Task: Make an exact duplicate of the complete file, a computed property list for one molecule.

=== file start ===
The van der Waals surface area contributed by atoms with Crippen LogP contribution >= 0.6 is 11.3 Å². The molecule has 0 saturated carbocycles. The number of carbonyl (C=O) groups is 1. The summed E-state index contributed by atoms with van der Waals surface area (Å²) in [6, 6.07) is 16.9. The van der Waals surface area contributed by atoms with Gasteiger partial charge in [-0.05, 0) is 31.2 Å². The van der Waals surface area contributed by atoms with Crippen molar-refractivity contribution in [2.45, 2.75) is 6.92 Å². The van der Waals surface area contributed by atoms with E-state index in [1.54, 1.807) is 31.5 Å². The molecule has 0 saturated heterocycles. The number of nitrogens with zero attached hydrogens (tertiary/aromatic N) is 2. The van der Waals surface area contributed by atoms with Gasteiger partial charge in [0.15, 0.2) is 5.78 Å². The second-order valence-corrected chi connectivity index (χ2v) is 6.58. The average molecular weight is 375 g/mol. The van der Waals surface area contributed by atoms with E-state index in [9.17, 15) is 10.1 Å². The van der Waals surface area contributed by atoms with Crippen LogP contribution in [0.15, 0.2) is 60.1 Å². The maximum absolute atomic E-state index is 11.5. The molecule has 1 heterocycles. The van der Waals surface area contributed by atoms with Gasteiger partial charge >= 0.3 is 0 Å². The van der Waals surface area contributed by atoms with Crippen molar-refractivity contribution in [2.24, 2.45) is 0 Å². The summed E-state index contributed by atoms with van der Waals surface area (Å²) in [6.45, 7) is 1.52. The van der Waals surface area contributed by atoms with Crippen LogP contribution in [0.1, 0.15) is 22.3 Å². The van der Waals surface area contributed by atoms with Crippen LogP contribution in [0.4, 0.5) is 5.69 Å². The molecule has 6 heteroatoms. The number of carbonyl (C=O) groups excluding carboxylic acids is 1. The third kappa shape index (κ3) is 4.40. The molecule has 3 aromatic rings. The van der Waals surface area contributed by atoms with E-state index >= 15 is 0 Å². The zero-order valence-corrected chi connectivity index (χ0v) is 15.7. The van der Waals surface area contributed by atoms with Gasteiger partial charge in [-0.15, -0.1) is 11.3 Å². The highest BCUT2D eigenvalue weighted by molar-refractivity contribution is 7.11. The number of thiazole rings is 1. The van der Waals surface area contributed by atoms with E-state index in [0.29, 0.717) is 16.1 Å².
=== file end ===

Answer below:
The van der Waals surface area contributed by atoms with Crippen LogP contribution >= 0.6 is 11.3 Å². The molecule has 0 saturated carbocycles. The number of carbonyl (C=O) groups is 1. The summed E-state index contributed by atoms with van der Waals surface area (Å²) in [6, 6.07) is 16.9. The van der Waals surface area contributed by atoms with Gasteiger partial charge in [-0.05, 0) is 31.2 Å². The van der Waals surface area contributed by atoms with Crippen molar-refractivity contribution in [2.45, 2.75) is 6.92 Å². The van der Waals surface area contributed by atoms with E-state index in [1.54, 1.807) is 31.5 Å². The molecule has 0 saturated heterocycles. The number of nitrogens with zero attached hydrogens (tertiary/aromatic N) is 2. The van der Waals surface area contributed by atoms with Gasteiger partial charge in [0.15, 0.2) is 5.78 Å². The second-order valence-corrected chi connectivity index (χ2v) is 6.58. The average molecular weight is 375 g/mol. The van der Waals surface area contributed by atoms with E-state index in [9.17, 15) is 10.1 Å². The van der Waals surface area contributed by atoms with Crippen LogP contribution in [0.15, 0.2) is 60.1 Å². The maximum absolute atomic E-state index is 11.5. The molecule has 1 heterocycles. The van der Waals surface area contributed by atoms with Gasteiger partial charge >= 0.3 is 0 Å². The van der Waals surface area contributed by atoms with Crippen molar-refractivity contribution in [2.24, 2.45) is 0 Å². The summed E-state index contributed by atoms with van der Waals surface area (Å²) in [6.45, 7) is 1.52. The van der Waals surface area contributed by atoms with Crippen LogP contribution in [0.1, 0.15) is 22.3 Å². The van der Waals surface area contributed by atoms with Crippen LogP contribution in [0.4, 0.5) is 5.69 Å². The molecule has 6 heteroatoms. The number of carbonyl (C=O) groups excluding carboxylic acids is 1. The third kappa shape index (κ3) is 4.40. The molecule has 3 aromatic rings. The van der Waals surface area contributed by atoms with E-state index >= 15 is 0 Å². The zero-order valence-corrected chi connectivity index (χ0v) is 15.7. The van der Waals surface area contributed by atoms with Gasteiger partial charge in [-0.15, -0.1) is 11.3 Å². The highest BCUT2D eigenvalue weighted by molar-refractivity contribution is 7.11. The number of thiazole rings is 1. The van der Waals surface area contributed by atoms with E-state index in [0.29, 0.717) is 16.1 Å².